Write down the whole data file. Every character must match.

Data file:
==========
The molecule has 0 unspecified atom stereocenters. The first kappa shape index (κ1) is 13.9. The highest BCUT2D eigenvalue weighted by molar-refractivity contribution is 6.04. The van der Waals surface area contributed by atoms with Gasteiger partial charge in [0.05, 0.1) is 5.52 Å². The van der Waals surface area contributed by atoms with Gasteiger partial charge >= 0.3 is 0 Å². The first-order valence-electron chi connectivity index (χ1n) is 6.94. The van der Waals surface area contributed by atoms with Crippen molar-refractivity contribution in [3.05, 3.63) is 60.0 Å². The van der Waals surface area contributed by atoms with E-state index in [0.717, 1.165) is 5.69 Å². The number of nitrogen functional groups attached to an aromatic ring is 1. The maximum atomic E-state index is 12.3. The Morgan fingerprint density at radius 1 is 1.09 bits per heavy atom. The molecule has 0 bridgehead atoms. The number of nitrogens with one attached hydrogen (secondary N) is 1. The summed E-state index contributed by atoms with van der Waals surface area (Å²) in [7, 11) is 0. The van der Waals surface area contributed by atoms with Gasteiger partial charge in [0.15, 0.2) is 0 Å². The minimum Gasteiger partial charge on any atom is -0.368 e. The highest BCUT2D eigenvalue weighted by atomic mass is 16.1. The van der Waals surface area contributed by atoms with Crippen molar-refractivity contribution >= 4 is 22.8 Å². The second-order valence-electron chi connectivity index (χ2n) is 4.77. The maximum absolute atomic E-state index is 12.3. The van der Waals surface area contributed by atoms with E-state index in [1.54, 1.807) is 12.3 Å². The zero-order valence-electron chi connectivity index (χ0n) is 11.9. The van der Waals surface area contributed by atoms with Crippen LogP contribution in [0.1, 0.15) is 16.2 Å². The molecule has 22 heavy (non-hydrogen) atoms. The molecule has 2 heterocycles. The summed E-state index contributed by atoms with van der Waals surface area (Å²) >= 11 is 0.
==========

The molecule has 0 unspecified atom stereocenters. The first kappa shape index (κ1) is 13.9. The highest BCUT2D eigenvalue weighted by molar-refractivity contribution is 6.04. The van der Waals surface area contributed by atoms with Gasteiger partial charge in [0.05, 0.1) is 5.52 Å². The van der Waals surface area contributed by atoms with Gasteiger partial charge >= 0.3 is 0 Å². The first-order valence-electron chi connectivity index (χ1n) is 6.94. The van der Waals surface area contributed by atoms with Crippen molar-refractivity contribution in [3.05, 3.63) is 60.0 Å². The van der Waals surface area contributed by atoms with E-state index in [0.717, 1.165) is 5.69 Å². The number of nitrogen functional groups attached to an aromatic ring is 1. The maximum atomic E-state index is 12.3. The Morgan fingerprint density at radius 1 is 1.09 bits per heavy atom. The molecule has 0 bridgehead atoms. The number of nitrogens with one attached hydrogen (secondary N) is 1. The summed E-state index contributed by atoms with van der Waals surface area (Å²) in [7, 11) is 0. The van der Waals surface area contributed by atoms with Gasteiger partial charge in [0.15, 0.2) is 0 Å². The minimum Gasteiger partial charge on any atom is -0.368 e. The highest BCUT2D eigenvalue weighted by atomic mass is 16.1. The van der Waals surface area contributed by atoms with Crippen molar-refractivity contribution >= 4 is 22.8 Å². The second-order valence-electron chi connectivity index (χ2n) is 4.77. The maximum absolute atomic E-state index is 12.3. The van der Waals surface area contributed by atoms with E-state index in [1.54, 1.807) is 12.3 Å². The zero-order valence-electron chi connectivity index (χ0n) is 11.9. The van der Waals surface area contributed by atoms with Crippen LogP contribution in [0.1, 0.15) is 16.2 Å². The molecule has 22 heavy (non-hydrogen) atoms. The molecule has 2 heterocycles. The summed E-state index contributed by atoms with van der Waals surface area (Å²) >= 11 is 0.